What is Neuroblastoma?

Harry has stage 4 ‘high risk’ Neuroblastoma.

Neuroblastoma is a rare and aggressive cancer that mostly affects children, generally under the age of 5 years old. Most doctors will never see a case of Neuroblastoma in the course of their career as less than 100 children are diagnosed with the disease each year in the UK.

It develops from nerve cells called neuroblasts and most commonly starts in the tissue of the adrenal glands, which are situated above both kidneys. Neuroblastoma can spread to other parts of the body, such as the lymph nodes, chest area, skin, liver, bone marrow and bones. Symptoms will depend on where the Neuroblastoma has spread to and can vary enormously. They can include pain or discomfort in the tummy, anaemia, bruising and bleeding, frequent infections, pain in the joints and bones or weakness and difficulty walking.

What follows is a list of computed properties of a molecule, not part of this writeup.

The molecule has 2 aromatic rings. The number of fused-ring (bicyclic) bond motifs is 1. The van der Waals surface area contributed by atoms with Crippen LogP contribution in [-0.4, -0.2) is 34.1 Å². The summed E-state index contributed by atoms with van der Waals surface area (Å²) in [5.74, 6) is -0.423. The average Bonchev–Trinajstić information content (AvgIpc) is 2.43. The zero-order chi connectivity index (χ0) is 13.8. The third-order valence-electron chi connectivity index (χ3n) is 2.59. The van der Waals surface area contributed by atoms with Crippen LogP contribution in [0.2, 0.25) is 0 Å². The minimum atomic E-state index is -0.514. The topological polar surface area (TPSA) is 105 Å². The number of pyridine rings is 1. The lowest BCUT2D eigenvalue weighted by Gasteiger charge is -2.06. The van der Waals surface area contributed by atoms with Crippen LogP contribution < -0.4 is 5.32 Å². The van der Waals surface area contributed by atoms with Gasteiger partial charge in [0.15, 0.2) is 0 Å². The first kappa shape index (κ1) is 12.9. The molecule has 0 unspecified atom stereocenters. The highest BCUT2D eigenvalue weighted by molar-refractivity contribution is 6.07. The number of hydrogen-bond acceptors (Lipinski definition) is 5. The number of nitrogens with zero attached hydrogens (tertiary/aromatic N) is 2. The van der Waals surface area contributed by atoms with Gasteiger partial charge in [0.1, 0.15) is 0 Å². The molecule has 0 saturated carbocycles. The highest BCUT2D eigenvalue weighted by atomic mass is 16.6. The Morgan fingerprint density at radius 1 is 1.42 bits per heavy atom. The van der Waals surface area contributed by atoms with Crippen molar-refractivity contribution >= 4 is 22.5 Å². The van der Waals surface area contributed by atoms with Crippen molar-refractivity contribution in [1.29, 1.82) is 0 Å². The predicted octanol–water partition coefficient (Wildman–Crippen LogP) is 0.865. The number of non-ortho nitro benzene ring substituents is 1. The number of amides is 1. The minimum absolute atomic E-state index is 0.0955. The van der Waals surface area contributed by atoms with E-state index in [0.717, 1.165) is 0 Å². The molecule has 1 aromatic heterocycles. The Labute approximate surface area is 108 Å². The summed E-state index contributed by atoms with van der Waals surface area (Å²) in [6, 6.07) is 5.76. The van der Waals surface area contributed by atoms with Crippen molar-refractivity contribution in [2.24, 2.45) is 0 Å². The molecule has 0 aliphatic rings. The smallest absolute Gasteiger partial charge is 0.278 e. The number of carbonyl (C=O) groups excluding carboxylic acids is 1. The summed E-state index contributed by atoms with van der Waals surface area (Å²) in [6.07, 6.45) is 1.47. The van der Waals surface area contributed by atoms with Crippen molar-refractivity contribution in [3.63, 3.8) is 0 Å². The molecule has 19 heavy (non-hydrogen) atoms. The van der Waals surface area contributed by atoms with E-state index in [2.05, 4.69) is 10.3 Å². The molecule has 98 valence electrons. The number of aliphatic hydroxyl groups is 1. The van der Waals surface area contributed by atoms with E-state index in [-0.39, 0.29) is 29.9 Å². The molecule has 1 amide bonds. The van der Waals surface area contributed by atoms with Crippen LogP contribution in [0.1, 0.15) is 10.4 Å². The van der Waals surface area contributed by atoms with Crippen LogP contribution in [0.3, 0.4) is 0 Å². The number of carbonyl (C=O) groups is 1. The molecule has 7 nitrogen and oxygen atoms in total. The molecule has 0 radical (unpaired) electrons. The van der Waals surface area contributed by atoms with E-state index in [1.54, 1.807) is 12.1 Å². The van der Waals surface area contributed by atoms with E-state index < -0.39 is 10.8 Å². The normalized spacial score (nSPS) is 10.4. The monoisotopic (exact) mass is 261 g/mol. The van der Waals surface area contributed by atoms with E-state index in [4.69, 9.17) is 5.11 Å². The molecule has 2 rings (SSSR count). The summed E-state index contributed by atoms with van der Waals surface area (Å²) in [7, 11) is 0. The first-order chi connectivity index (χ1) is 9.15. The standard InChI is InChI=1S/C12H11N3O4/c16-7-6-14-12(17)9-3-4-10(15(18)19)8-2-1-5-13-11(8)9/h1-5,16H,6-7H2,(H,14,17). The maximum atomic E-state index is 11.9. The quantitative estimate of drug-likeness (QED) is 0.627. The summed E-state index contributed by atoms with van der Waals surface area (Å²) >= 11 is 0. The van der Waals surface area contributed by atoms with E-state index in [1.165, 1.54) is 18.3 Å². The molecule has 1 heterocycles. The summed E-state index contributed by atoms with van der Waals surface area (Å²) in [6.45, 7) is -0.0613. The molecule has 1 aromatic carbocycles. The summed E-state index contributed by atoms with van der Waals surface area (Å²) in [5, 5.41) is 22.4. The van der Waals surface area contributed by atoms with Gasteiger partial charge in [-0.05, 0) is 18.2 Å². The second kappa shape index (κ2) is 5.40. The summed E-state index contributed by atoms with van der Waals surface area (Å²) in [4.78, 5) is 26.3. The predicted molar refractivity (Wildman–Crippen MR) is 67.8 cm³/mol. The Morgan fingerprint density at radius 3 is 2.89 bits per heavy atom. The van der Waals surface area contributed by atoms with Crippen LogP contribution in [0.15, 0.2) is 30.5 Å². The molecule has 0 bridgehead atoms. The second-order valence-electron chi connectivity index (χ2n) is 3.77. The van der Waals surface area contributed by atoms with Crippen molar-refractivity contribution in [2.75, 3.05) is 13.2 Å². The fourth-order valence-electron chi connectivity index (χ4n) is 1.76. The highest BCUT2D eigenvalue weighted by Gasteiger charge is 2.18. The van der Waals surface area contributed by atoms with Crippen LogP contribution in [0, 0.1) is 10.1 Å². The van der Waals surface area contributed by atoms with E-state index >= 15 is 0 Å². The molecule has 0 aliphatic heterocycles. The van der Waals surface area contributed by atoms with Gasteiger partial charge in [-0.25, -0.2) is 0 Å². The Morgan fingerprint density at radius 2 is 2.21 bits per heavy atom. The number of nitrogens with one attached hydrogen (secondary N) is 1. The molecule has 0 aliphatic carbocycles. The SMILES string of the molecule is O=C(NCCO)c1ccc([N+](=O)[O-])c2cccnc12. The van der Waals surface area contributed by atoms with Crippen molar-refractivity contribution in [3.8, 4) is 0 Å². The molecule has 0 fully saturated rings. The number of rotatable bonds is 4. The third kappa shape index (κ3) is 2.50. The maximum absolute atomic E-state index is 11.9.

As these symptoms can differ in every child and mimic a variety of childhood illnesses, Neuroblastoma can be very difficult to diagnose in the early stages. As a result, like Harry, most children are not diagnosed until the cancer is at a stage 4 ‘high risk’ level. By this time the cancer has metastasised and is quite widespread throughout the body.

A child with stage 4 ‘high risk’ Neuroblastoma will receive the most aggressive treatment available. This will involve a combination of chemotherapy, surgery, high-dose chemotherapy with stem cell support, radiotherapy and immunotherapy. Even after this treatment is completed, the chance of relapse is extremely high. There is currently no protocol available in the UK to deal with relapsed Neuroblastoma. Many children must travel overseas to seek various medical trials not available under the NHS.

For more information about Neuroblastoma please see the following links:

Macmillan

NHS

Cancer Research UK